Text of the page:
This Mom’s Open Letter to Her Baby’s Heart Surgeon Will Make Your Heart Skip a Beat

Jillian Benfiled never wanted to meet Dr. John Nigro. Nothing personal of course, but you see… Dr. Nigro is a pediatric heart surgeon, and what parent wants to have a reason to meet one of those?

When she was told her 9-month-old son Anderson, who has Down syndrome, would need open heart surgery, Benfield and her husband were faced with the meeting they hoped would never have to happen. But as you’ll read in Benfield’s letter to Dr. Nigro below, it’s a meeting that changed all of their lives for the better. After Anderson’s successful surgery and remarkably improved health, a grateful Benfield (also the mother of an older daughter) penned this beautiful letter to Nigro, printed in full below, with her permission.

anderson operation

“After coming home from the hospital and having time to process and deal with what Anderson had just gone through, I was so overwhelmed by the change I saw in him and wanted to let the doctor know how grateful I was,” Benfield told TODAY.com.

Read Benfield’s touching letter and you will soon see why it’s gone viral! Best wishes to little Anderson as he goes on to achieve all the awesome things in life that we know he will!

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Dear Dr. Nigro,

I didn’t want to meet you. In fact, I was angry on the two-and-a-half hour drive to your office. See, I was told that my son’s heart defect would most likely not require open heart surgery. Then, all of a sudden, it felt like a bomb went off and the explosion sent my husband and I to your office a few days later.

I came prepared. The journalist in me researched articles, stalked heart groups on Facebook; I was armed with a pen and notebook. I was not going to let you cut open my son’s chest just because you were the closest pediatric heart surgeon.

I asked you this, “Have you ever lost a baby from this heart surgery?” You looked down and said, “Yes.” There was one little girl, one among thousands, who also had Down syndrome, who went home and died in her sleep. Even though the loss was more than a decade ago, I could tell it still pained your heart. That’s when I knew you were the one.

On the day of surgery, you saw I was emotional, you gave me a tissue and assured me it would be okay. You were more than confident. This is what you do. Day in and day out you save our children’s lives.

open-heart surgery, down syndrome, pictures

Open Heart Surgery, Day 1, down syndrome, pictures

After Open Heart Surgery

If my son were born in the 80’s, his life expectancy would have been around 25 years old. Now, it is in the 60’s. This is in large part because of people like you.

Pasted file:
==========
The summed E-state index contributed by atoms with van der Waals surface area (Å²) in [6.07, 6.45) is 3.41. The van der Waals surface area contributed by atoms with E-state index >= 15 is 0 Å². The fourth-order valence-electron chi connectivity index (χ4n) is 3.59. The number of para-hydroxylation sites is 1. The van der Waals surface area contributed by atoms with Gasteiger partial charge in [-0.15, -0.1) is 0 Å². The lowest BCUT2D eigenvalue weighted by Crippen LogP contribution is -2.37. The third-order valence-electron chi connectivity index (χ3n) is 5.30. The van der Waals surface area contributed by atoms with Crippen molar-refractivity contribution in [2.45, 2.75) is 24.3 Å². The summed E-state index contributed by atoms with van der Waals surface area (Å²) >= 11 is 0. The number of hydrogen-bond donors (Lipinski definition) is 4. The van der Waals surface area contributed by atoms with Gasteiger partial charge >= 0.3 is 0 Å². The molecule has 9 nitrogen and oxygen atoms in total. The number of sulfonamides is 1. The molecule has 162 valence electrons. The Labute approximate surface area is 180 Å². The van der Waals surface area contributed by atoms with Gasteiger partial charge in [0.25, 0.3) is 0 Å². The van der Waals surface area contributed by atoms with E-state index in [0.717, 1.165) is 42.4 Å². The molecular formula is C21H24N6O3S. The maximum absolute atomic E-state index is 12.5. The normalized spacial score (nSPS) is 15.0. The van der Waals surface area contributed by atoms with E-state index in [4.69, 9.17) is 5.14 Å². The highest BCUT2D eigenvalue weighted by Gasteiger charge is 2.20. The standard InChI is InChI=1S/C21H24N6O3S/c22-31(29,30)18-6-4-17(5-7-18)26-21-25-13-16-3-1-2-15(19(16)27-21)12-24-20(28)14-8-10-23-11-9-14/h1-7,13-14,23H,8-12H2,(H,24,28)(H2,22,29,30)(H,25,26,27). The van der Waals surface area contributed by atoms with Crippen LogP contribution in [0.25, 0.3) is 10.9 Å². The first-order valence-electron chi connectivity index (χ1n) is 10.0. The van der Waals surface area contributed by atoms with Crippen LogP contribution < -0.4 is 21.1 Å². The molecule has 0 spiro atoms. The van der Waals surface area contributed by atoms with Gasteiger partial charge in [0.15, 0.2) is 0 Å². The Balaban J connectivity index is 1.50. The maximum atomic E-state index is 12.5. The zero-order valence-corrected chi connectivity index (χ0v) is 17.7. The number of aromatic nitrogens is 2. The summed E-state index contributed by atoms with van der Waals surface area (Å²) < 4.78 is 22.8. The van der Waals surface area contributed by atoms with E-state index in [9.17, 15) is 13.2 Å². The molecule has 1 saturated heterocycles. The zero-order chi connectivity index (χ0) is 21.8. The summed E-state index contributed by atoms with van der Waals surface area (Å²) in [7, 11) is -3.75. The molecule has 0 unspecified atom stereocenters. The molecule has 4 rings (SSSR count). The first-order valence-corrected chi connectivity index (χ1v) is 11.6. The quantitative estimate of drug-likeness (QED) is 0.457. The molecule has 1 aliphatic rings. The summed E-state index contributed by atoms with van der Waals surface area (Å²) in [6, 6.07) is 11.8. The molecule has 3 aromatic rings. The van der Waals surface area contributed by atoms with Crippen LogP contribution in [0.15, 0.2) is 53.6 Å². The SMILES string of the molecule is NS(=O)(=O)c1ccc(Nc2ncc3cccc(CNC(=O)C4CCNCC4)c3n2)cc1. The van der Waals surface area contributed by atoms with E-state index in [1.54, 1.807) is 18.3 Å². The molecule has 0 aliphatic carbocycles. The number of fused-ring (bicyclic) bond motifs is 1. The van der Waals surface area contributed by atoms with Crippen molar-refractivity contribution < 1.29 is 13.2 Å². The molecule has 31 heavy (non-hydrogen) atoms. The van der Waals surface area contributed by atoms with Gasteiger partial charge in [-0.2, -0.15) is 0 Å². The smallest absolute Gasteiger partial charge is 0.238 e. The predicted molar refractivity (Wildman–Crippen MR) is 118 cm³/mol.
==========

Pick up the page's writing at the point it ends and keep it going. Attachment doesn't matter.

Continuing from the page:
I know you went to four years of undergrad, four years of medical school, multiple internships, residencies and a fellowship. You spent about two decades of your life sacrificing and learning so that you would know how to perform near miracles.

I saw you come in both Saturday and Sunday with your khaki pants and your wind-blown hair. I know you were trying to have a piece of normalcy but that you had to check on all of your patients before you could try to enjoy yourself outside of the hospital’s 5th floor. I know your wife sees very little of you. I know that you have dedicated your life to save others.

For however broken our medical system seems to be, you are the bright spot. You spend the majority of your life surrounded by either the walls of the OR or the CICU’s because of a calling, a calling to change lives and enhance futures.

When we are kids, we are taught that super heroes come with big muscles and capes. As an adult I’ve realized they often times come in surgical caps and scrubs.

Thank you for your enormous dedication. Thank you for all of those years you sacrificed perfecting your craft. Thank you for making my son’s broken heart whole. Thank you for making your life about making his better.

“God’s primary instrument in caring for his planet and the people on it is other people…”- Adam Hamilton, Making Sense of the Bible

Dr. John Nigro, Pediatric Heart Surgeon, Open Heart Surgery, Down syndrome

Dr. John Nigro, Photo Credit: Phoenix Children’s Hospital

*I also want to say thank you to the entire team at Phoenix Children’s Hospital. To Anderson’s anesthesiologist, thank you for calming my fears right before surgery. To the Intensivists, thank you. To the entire cardiac ICU nursing staff, especially Jen, thank you so much. To Dr. Nigro’s wife, thank you for your sacrifice.

Jillian B

This post was originally published at Jillian Benfield’s blog,  News Anchor to Homemaker. For more great posts, follow her blog on Facebook!

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Jillian Benfield
Jillian Benfield is a former TV News Anchor/Reporter, turned military wife and work from home mom. When she was 20 weeks pregnant with her second child, she learned her son had Down syndrome. Now she’s trying to figure out how to juggle a wonderfully sassy toddler and a baby with special needs. She writes at News Anchor To Homemaker.  Jillian’s work has been featured on ABC News, The TODAY Show and Yahoo News. Follow along with her parenting adventures on Facebook!